Pop Culture Princess

Pop Culture Princess
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Friday, November 05, 2010

Some bits of encouragment for those tackling the challenge of National Novel Writing Month

One of the most common dreams of pop culture success is in writing the Great American Novel,a goal that many would argue has not been reached by any one writer.

However,that doesn't stop the ambitious folk who take on the task of participating in the annual event known as National Novel Writing Month(NaNoWriMo,for short). Aspiring authors from all walks of life decide to settle down and see if they can string together enough words to reach the required number count(50,000)accepted to claim personal victory here.

Writing is not as easy as it looks,something that plenty of well meaning people have found out the hard way. Even for those who have been putting pen to paper since they were less than double digits in age,this craft does have it's own pitfalls and distractions along the way that are tricky to avoid.

Even though I haven't partaken in NaNoWriMo,I do have a little experience in this area. At the moment,I'm working on two books while trying to sell the first one I completed and while my struggles have yet to borne fruit,I'm still hoping to make a nice batch of novel jam to share with the world.

Not a great way to put that,I know,but that's part of writing,testing out those awkwardly original phrases and clauses to hear how they sound. As a show of support for those daring to take on National Novel Writing Month's challenge,here are a handful of helpful hints to spur you onward along the path to a finished work of literary art:

THE ROUGH ROAD TO REJECTION: Everyone in the arts faces this demon,sooner or later. Whether it's a publisher,agent or well intentioned(or offended)loved ones,having your writing rejected can be difficult to not take personally.

What can be even worse than a direct "sorry,this is just not what we're looking for" is an acceptance that is quickly taken back,sometimes for reasons beyond the control of the person who said yes in the first place. The best way to deal with this is to not let such setbacks bring you down for long. Many of the top authors of the past and present have had to cope with these fickle twists of fate before getting that one big break that changed everything:

SWEATING OVER THE FIRST SENTENCE: A major cliche about writing that still persists for good reason is in finding the "perfect" words to start your book off just right. There are no perfect words,folks,at least not ones that you're deliberately searching for.

The important thing about starting any book is in telling the story that's caught in your head and making it come alive on the page. By focusing too much on the words themselves,you can easily get stuck behind the cart next to the horse that's supposed to be front of it. Let the story introduce itself to you in it's own words in it's own good time:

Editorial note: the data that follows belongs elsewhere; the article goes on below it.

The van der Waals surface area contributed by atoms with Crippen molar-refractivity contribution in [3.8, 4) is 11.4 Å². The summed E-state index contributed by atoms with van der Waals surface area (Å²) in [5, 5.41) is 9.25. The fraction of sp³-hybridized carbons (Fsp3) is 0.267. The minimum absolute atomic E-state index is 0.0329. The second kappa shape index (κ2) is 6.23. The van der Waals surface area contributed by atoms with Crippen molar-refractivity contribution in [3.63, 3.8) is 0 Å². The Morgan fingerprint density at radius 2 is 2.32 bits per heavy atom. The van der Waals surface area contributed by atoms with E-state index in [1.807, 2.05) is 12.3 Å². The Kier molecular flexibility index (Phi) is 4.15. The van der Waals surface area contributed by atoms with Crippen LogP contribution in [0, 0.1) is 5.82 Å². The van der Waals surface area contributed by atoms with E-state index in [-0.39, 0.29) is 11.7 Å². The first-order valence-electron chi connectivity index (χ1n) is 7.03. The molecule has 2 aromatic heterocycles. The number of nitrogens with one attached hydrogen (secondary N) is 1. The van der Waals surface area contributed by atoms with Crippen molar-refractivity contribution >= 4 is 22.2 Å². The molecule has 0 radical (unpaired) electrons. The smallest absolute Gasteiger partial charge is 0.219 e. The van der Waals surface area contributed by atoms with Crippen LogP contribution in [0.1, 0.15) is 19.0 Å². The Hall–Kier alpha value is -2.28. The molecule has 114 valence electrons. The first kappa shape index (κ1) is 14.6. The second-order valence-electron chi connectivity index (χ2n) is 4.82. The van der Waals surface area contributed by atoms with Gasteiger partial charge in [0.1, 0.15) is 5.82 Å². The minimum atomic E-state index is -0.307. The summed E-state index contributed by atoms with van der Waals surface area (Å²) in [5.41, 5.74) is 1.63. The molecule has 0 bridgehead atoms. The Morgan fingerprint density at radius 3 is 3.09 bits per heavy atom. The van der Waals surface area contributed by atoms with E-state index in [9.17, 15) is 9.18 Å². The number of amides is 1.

DON'T BE AFRAID TO TOOT YOUR OWN HORN: Since most writers tend to be introverted types,sharing your work with others is the scariest part of the process. While bragging and being overly self confident can be a real turn-off,a simple modest declaration of your achievements will always be appreciated by the right people.

Getting that honest feedback and emotional support is the fuel that every writer needs for their creative health and stamina. It's also a way of thanking those who stood by you and made the effort to keep your spirits up. Fortune favors the brave and tends to reward the generous of heart as well:

DISAGREEMENTS ARE NOT ALWAYS MEANT TO BE DISAGREEABLE: When showing your work to someone else and asking their opinion,it is entirely possible that they may like what you did but hate the entire concept or genre. Art is subjective,after all,and while admiring the architecture yet disliking the building sounds strange,it does happen quite often.

Don't be too upset if this happens to you,particularly if this comes from a person who you most admire and wish the good opinion of. Just because they may hold a different standard for judging art than you do doesn't mean that you have lost any serious standing with them. You may simply prefer one cup of tea than another but you both can sip them somewhat harmoniously together;

So,as I offer the best of luck to the NaNoWriMo contenders out there,let me add one last piece of advice;resist the urge to pull an all-nighter. Even if you are only a few hundred words away from hitting that goal number by midnight of the last day of November,there is no shame in getting some much needed sleep. Exhaustion may seem like a small price to pay for completion but it comes at the expense of creating anything worth reading or readily comprehensible for your troubles:

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